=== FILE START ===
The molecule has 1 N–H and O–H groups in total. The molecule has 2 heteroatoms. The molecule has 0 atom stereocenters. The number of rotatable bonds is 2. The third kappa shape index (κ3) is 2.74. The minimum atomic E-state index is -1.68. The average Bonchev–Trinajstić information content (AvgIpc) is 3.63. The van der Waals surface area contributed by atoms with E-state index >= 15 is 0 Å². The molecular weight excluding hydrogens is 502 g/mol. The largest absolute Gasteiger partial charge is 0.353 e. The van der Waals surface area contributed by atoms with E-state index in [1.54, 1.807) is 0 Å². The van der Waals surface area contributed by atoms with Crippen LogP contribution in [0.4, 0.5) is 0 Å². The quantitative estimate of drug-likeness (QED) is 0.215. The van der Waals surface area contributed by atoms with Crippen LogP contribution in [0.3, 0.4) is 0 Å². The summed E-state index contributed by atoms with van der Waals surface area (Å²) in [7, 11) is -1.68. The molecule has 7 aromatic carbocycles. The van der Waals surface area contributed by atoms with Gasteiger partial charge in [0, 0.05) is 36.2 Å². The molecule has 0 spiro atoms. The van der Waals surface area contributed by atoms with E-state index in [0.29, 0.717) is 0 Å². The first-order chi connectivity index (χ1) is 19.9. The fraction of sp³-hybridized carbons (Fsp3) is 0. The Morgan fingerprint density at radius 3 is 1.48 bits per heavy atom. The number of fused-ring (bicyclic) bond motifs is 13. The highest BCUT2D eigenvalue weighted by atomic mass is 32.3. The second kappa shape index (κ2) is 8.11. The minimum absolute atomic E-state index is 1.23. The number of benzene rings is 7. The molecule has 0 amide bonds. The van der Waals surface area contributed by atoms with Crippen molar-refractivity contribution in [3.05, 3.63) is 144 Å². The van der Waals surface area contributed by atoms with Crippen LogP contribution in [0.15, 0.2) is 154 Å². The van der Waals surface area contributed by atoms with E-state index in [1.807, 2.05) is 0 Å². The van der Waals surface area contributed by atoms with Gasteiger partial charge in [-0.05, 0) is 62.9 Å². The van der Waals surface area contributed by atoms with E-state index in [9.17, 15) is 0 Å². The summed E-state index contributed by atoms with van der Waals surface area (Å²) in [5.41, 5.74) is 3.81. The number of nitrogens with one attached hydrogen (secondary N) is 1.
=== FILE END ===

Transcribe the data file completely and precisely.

The molecule has 1 N–H and O–H groups in total. The molecule has 2 heteroatoms. The molecule has 0 atom stereocenters. The number of rotatable bonds is 2. The third kappa shape index (κ3) is 2.74. The minimum atomic E-state index is -1.68. The average Bonchev–Trinajstić information content (AvgIpc) is 3.63. The van der Waals surface area contributed by atoms with E-state index >= 15 is 0 Å². The molecular weight excluding hydrogens is 502 g/mol. The largest absolute Gasteiger partial charge is 0.353 e. The van der Waals surface area contributed by atoms with E-state index in [1.54, 1.807) is 0 Å². The van der Waals surface area contributed by atoms with Crippen LogP contribution in [0.4, 0.5) is 0 Å². The quantitative estimate of drug-likeness (QED) is 0.215. The van der Waals surface area contributed by atoms with Crippen LogP contribution in [0.3, 0.4) is 0 Å². The summed E-state index contributed by atoms with van der Waals surface area (Å²) in [7, 11) is -1.68. The molecule has 7 aromatic carbocycles. The van der Waals surface area contributed by atoms with Gasteiger partial charge in [0, 0.05) is 36.2 Å². The molecule has 0 spiro atoms. The van der Waals surface area contributed by atoms with E-state index in [0.29, 0.717) is 0 Å². The first-order chi connectivity index (χ1) is 19.9. The fraction of sp³-hybridized carbons (Fsp3) is 0. The Morgan fingerprint density at radius 3 is 1.48 bits per heavy atom. The number of fused-ring (bicyclic) bond motifs is 13. The highest BCUT2D eigenvalue weighted by atomic mass is 32.3. The second kappa shape index (κ2) is 8.11. The minimum absolute atomic E-state index is 1.23. The number of benzene rings is 7. The molecule has 0 amide bonds. The van der Waals surface area contributed by atoms with Crippen molar-refractivity contribution in [3.05, 3.63) is 144 Å². The van der Waals surface area contributed by atoms with Crippen LogP contribution in [0.15, 0.2) is 154 Å². The van der Waals surface area contributed by atoms with E-state index in [1.807, 2.05) is 0 Å². The van der Waals surface area contributed by atoms with Gasteiger partial charge in [-0.05, 0) is 62.9 Å². The van der Waals surface area contributed by atoms with E-state index in [9.17, 15) is 0 Å². The summed E-state index contributed by atoms with van der Waals surface area (Å²) in [5.41, 5.74) is 3.81. The number of nitrogens with one attached hydrogen (secondary N) is 1.